Chris Clark also explains that soy milk is actually the left-over cooking liquid of tofu, which inhibits the most amount of enzymes, and was originally discarded in traditional tofu production. There's so much more to explain about the process, but I feel this post has almost turned into an essay. So honestly feel free to ask any questions, I'll try my best to help. He does recommend rice milk, oat milk and almonds milk as better choices/milk-alternatives -especially if they're home made. 


Personally I love oat milk, but with cafes not providing it, I may have to give in to a soy latte every now and then until I can rid it from my cafe routine.

Thursday, December 23, 2010

=my new skin saviour.
Pronouncing this brand as ah-sop but now guessing it is probably pronounced something like ay-sop -because any time I try to pronounce any non-conventional English word I always get it completely wrong.
With no one being at my usual face product stall in MYER before I left for Greece, I moved onto the next and explored A─ôsop. The Parsley Seed Cleansing Oil was recommended to me -and over the past three months it has honestly worked wonders (hope that won't jinx me now!!) thus I wanted to share its magic. Usually when traveling my skin gives itself a free ticket to go crazy ,but I took a small amount of this on the plane with me and stole back my skin's to-be-crazy ticket.
'We advocate the use of our products as part of a balanced life that includes a healthy diet, sensible exercise, and a regular intake of good books.' 
(I definitely agree with this kind of balanced life!)

The best part about this label is that they are locals -made in Australia. On top of that, they are '...committed to including the highest-quality plant-based ingredients, [they] also make judicious use of non-botanical elements such as anti-oxidants, once we are confident that research has proven them safe and effective'. Not exactly sure about the second part of that reference, as in, what constitutes safe and effective when it comes to non-botanical elements? But that remains to be my only question about the label.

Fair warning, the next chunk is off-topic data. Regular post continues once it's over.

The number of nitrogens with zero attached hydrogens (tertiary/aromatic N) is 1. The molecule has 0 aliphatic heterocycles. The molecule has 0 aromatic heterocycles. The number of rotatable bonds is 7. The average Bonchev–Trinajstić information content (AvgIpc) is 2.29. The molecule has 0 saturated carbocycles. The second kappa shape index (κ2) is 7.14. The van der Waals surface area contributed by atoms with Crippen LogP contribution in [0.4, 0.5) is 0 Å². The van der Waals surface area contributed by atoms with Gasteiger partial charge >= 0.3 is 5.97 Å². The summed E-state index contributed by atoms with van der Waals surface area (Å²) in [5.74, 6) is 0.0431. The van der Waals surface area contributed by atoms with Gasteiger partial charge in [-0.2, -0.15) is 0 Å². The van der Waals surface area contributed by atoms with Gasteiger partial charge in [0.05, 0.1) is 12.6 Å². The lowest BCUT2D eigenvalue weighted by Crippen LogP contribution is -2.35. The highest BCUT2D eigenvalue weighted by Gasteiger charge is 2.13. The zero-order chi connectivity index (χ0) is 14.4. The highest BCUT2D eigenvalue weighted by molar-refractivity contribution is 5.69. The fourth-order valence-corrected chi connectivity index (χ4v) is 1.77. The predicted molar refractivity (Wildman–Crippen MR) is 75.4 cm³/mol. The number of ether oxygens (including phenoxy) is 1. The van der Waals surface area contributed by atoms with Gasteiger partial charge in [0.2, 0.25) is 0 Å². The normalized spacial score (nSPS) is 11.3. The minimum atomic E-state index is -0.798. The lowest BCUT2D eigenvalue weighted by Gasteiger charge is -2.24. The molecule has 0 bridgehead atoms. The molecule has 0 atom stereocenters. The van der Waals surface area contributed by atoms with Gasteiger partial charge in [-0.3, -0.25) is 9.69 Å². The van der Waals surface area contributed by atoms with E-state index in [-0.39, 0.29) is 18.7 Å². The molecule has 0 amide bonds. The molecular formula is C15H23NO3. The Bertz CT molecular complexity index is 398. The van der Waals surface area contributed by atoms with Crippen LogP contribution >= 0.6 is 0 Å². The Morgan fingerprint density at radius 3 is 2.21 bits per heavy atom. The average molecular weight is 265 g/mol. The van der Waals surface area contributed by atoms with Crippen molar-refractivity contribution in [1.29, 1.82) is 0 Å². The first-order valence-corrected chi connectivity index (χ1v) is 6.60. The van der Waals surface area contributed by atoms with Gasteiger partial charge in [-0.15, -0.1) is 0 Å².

At AUD $47 for 200ml I think the pricing is also very fair -my bottle is only a third empty after having it for more than four months now! Also discovered that my friend from uni works there -which is always an extra positive aspect!


Sunday, December 19, 2010

purplegrape.: VEGAN PROFILE: Bri Cheeseman – Designer of Secret Squirrel.


This is such a great interview, have a read of the above link by Yasmin at purplegrape!

1. Sustainable, 100% Australian made clothing label -Secret Squirrel

2. Non-dairy, vegetarian designer!

LOVE reading vegan blogs! ✶
...and Diana Sar! Tokyo is yours! Loving this new soft, romantic style pic.

Wednesday, December 15, 2010


This project by Stratis, Vassilis, Angelo, Panagiotis + editor Jessica Smyrou is simply special. It allows people to share their insecurities + explain how they finally overcame their differences + self-acclaimed flaws. I find when you tell someone a general concern, about health, body image, or anything actually, it releases stress and helps ease the situation or problem; I believe this project has this aspect in mind -to  make problems seem tiny by discussing them + letting the world know that no one is alone. Vassilis who shared turns at photographing, with Stratis, got me to pull my nose out, poke at it, do all kinds of weird things to make it look bigger, which at first I was so shy -thinking to myself  'no way! I don't want it to look any bigger or weirder than it already is!!!' Finally, not wanting to be a bore I gave it a shot + actually had fun not caring how it would turn out ...and to my surprise there was not one shot that I hated or felt insecure about. Not realising that shoot would be the thing to seal the deal on my insecurity, I'm so happy I was given the opportunity to be a part of their project + look forward to its progression. 

*Keep a look out for Lauren Garrison's pic. we shot together and seeing her end result was divine -true natural beauty from the inside, out.




‘I love your nose, it’s YOU’ -my best friend in high school.
This comment made me stop for the first time and view myself and my nose through my best friend’s eyes. My self-acclaimed flaw was actually a unique feature which she considered beautiful. From that comment I realized the truth of how we grow up dissecting every minute detail of ourselves. We compare elements to those that frequent the fashion media and thus learn to disregard our own judgment of beauty. Having been so insecure about my profile, which did not reflect many others’, it is a huge relief nowadays to be disappointed when told my profile resembles someone else’s; I prefer to be unique.